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Thread: Trying to understand C 7 Quad

  1. #11
    I think he is in major spinal shock right now but I think C7 should be moving arms, too, so I'm confused. Now they may feel really heavy at the moment. Perhaps he is too weakened by the pneumonia to pull it off? I remember being able to raise my arms over my head, but it was HARD. I groaned. Later I learned that move requires triceps, which I was blessed to retain although they still are weaker than my other arm muscles. I lay in the neuro icu, land of eternal boredom, and tried to lift my arms up. It felt like they had 50 pounds strapped to them. But I could feel the movement in there.

    With his arm placed at his sides, forearm up, can he bend his hand upward? That causes the fingers to flex in a move called tenodesis. I drive, talk on the phone, cook, drink coffee, all using tenodesis on one side. (The other side recovered better.)

    At 1 hour distant, your best contribution may be research and pushing for things like the next available bed at the best dang rehab in existence. Quality of rehab trumps proximity to family...it is THAT important.

    Pleas tell him I remember looking at my Dad and saying "Dad? What if I can't turn the pages?" But at C7, he WILL turn the pages. Fearing arm loss really is terrifying. I was starving b/c the hospital brought food I couldn't pick up. In desperation I grabbed the plate once, using my "clubs". Dumped a whole plate of fettucine alfredo down my c-collar! Then I was starving and STICKY!

    Things will get much better when he gets off the vent and off to rehab. Remind his ppl to turn him every 2 hours. Getting to rehab w/ a pressure sore is par for the course. Also dangerous, a hindrance and a permanent problem.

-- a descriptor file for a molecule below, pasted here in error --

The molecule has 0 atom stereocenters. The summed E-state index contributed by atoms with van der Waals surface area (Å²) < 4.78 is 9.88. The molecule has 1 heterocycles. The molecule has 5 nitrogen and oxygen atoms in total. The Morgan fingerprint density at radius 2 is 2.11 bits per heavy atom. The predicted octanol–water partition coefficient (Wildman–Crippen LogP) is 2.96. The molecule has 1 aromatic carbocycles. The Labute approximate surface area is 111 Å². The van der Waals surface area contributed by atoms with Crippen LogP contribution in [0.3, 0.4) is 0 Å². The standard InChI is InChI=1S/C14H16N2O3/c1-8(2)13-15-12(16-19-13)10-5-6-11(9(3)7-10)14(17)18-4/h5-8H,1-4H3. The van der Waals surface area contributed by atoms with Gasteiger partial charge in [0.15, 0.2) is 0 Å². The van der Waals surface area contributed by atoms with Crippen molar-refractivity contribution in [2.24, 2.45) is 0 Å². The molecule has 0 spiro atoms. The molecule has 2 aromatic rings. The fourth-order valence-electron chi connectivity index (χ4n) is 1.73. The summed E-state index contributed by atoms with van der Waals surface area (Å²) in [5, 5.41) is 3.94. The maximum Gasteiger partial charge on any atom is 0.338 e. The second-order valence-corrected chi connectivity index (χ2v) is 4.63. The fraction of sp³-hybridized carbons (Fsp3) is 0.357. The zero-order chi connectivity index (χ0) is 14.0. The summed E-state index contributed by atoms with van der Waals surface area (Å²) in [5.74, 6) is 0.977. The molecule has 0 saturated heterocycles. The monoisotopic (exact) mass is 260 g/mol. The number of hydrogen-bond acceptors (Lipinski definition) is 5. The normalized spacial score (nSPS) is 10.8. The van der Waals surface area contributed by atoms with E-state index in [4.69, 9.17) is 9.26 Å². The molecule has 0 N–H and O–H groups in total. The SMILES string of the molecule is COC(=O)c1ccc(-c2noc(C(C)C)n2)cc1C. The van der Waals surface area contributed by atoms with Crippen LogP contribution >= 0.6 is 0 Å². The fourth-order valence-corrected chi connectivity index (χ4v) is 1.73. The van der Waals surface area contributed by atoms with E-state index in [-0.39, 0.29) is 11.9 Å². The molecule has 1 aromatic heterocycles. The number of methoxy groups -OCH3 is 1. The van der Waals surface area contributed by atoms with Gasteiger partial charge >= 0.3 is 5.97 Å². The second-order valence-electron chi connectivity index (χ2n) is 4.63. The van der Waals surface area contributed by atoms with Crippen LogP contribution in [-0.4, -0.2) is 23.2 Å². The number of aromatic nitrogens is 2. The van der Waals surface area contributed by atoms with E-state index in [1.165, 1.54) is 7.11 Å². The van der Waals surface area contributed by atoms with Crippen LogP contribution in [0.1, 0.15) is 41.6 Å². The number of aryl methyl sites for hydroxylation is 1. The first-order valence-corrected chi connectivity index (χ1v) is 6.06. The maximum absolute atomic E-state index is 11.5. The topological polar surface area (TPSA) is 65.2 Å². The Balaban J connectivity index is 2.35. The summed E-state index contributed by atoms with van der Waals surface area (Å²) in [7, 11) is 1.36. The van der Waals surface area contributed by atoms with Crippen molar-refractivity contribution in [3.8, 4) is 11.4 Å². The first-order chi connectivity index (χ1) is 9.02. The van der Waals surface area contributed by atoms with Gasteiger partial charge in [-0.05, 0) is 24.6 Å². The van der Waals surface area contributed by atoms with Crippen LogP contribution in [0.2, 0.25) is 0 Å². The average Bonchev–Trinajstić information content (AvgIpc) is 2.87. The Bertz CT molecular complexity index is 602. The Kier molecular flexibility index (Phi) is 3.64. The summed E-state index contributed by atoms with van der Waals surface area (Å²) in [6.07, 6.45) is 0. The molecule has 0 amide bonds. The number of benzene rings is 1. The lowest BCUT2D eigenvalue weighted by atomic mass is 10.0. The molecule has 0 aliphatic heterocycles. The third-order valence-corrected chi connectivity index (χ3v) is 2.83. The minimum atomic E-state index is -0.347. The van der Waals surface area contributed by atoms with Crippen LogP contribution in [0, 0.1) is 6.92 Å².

He's in for the fight of his life but it sounds to me like he is asking the right questions. At 38, he is 2 yrs younger than I was. 9 years later, I take long road trips with my dog, am completely physically independent. I scuba dive. I rally on Capitol Hill for SCI cure research. I'll probably board 14 or so airplanes this year. This is a slower life than I had pre-SCI, but it is more of a life than many AB's have.

    I had an incomplete injury. That determines a lot and it is too early to tell for your dad.

    He has to determine to fight. The only guarantee is that no trying = no progress. And the family should prepare for the very very worst. No home was ever TOO accessible. I'm recovering from the stomach flu right now. As always, I'm cursing my own shortsightedness and wondering why my home has so many obstacles. I used to think that if I made things easier for myself it would make me weak. Now I know I would just waste less energy on unnecessary obstacles.

    Keep asking questions. We like to help!

  2. #12
    Quote Originally Posted by SCI-Nurse View Post
    Did you understand the doctors to say C7? If so, then he should already have the following arm muscles working:

    C5-Deltoids (shoulder)
    C5-Biceps (flex elbow)
    C6-Wrist extensors
    C7-Triceps (extend elbow)
    C7-Wrist flexors

    C8 gives you individual finger flexion and extension, and T1 the intrinsic muscles of the hand (spread the fingers), so if he is officially C7, he should already have a lot of arm movement. If not, then you need to question the physicians again.

    (KLD)
    I don 't understand why they're calling him C7 Quad. His injury was to the c4 and c5 vertebrae. He can only feel his shoulders and can move his head. At the first hospital, the day he was injured, he could feel down to his belly button and breath on his own. The third day he had to be put on the vent and has been on since(17 days post injury).
    It's so hard being the ex-wife who lives far away. The family is grateful that I'm looking things up for them, as they are busy trying to cope with this. I can't talk to the doctor to get details and I don't think things are being explained so the family really can understand.